Close-out and Record Retention


The final stage in the grant lifecycle is grant closeout.  This phase begins when either the grant award period has expired, or when the Chicago State University draws down its entire grant award.  Federal awarding agencies will notify Chicago State University as it nears the end of its grant term to request final reports.  If Chicago State University is nearing the end of its grant term but has not yet expended its entire grant award, it may be able to seek an extension from the federal awarding agency.

2 CFR Part 200 Sections 200.343 thru 200.345 give detailed guidance on grant closeout activities.  Generally, the federal awarding agency will request and review the following items within 90 days after the expiration of the grant award:

  • Work plan and progress reports
  • SF-269 Financial Status Reports
  • Requests for payments
  • Compliance with matching requirements
  • Federally-owned property records

As the federal awarding agency conducts its review, it can still discover and collect payments for disallowed costs and other deficits in the administration of the grant. Please see grant close-out form sample here 

GRANT CLOSE-OUT Procedure 20.6 – Grant Close-Out, Page 118

Please note that all subrecipient records and documentations including risk assessments/evidences  are all kept in the department (OGRA) shared  R drive.


Why should we retain financial records?

  • It provides those responsible for managing cost objects with the means to monitor transactions and resolve problems.
  • It enables the Institute to comply with various requirements—Federal Acquisition Regulation (FAR), A-110, Uniform Guidance, IRS and other federal, state, and local regulations—which govern the auditing and retaining of records. Retention requirements are typically defined by the type of award (grant, contract, cooperative agreement) and the sponsor (federal, non-federal, foundation).
  • For older federal grants and cooperative agreements, A-110 states that financial records, supporting documents, statistical records, and all other records pertinent to an award should be retained for three years from the date of submission of the final expenditure report; for awards that are renewed quarterly or annually, the records should be retained from the date of submission of the quarterly or annual financial report, as authorized by the federal awarding agency.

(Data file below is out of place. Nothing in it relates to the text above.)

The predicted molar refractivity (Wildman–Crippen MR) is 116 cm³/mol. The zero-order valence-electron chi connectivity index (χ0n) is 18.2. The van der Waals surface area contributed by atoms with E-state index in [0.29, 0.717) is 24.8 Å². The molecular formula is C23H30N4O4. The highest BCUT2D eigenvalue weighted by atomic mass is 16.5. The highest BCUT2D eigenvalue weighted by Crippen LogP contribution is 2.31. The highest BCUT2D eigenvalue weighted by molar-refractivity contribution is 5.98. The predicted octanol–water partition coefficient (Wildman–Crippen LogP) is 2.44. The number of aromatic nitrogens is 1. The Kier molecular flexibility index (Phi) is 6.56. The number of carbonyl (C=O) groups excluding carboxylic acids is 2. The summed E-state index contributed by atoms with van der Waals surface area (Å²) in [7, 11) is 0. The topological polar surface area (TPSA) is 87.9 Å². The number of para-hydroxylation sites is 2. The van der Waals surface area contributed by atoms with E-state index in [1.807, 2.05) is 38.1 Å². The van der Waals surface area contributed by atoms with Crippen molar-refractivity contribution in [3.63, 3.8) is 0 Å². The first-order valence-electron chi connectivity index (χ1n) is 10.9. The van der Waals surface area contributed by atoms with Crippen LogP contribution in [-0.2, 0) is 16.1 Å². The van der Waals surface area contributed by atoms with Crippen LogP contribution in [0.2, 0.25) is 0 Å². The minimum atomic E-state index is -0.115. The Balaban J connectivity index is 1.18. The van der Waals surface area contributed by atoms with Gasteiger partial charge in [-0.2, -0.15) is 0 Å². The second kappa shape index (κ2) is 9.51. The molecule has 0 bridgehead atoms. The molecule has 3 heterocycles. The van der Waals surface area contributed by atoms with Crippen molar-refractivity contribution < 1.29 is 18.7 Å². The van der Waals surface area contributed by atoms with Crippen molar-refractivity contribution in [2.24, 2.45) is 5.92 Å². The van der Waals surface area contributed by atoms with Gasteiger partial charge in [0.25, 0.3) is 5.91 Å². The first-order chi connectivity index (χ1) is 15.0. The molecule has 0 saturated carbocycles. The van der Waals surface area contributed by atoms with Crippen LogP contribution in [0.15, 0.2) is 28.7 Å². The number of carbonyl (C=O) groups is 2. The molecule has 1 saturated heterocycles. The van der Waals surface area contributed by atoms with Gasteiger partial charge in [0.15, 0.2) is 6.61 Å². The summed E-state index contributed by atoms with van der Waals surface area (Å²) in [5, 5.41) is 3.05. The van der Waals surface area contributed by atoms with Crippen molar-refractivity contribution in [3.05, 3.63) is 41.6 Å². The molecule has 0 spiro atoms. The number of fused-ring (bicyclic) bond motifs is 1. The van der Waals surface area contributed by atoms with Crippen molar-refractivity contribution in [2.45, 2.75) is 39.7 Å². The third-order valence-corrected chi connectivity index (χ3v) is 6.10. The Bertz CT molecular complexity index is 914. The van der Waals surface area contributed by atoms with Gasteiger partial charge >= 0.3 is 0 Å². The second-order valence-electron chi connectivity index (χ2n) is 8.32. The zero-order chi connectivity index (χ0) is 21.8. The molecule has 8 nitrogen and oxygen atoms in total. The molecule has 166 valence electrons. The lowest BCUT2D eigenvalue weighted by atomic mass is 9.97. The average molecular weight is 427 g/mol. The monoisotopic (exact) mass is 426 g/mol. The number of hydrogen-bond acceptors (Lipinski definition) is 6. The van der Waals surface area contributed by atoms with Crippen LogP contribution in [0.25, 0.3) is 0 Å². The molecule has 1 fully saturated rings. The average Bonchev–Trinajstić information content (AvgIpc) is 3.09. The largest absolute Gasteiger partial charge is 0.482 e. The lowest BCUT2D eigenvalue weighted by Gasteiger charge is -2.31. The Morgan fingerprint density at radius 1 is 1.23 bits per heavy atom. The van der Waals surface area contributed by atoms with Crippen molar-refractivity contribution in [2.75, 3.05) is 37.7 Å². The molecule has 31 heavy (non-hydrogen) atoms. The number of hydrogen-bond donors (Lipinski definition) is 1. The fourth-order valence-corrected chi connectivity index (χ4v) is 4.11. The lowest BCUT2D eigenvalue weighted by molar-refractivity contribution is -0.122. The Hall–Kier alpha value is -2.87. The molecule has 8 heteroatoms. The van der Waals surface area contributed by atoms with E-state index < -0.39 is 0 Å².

• For federal contracts, FAR dictates that records must be retained for three years after the final payment. This includes books, documents, accounting procedures and practices, and other data—regardless of whether such items are written, computerized, or in any other form—and other supporting evidence to satisfy the contract negotiation, administration, and audit requirements of the contracting agencies and the Comptroller General. For financial and cost account, pay administration and acquisition, and supply records, the required retention requirement is two to four years. 

Time of Retention

Generally, legal and audit requirements dictate how long financial and project records should be retained.

  • When requirements for long-term retention of records overlap, the responsible office should retain records for the maximum period needed to meet legal and audit requirements. A-110 specifies the following:
    • Direct charges to contracts and grants: Three years following the date CSU OGRA considers the project to have been formally closed by the sponsor, unless an audit or litigation is under way.
    • All cost objects included in the F&A cost rate: Three years following the final sign-off for that year by the federal government. For further information, contact the Office of Grants and Research Administration (OGRA).

Longer retention times apply to certain documents see Retention of Copies for Department Files.

Scientific Data/Technical Records Retention

The Principal Investigator is responsible for retaining scientific and technical data as well as for related compliance documentation.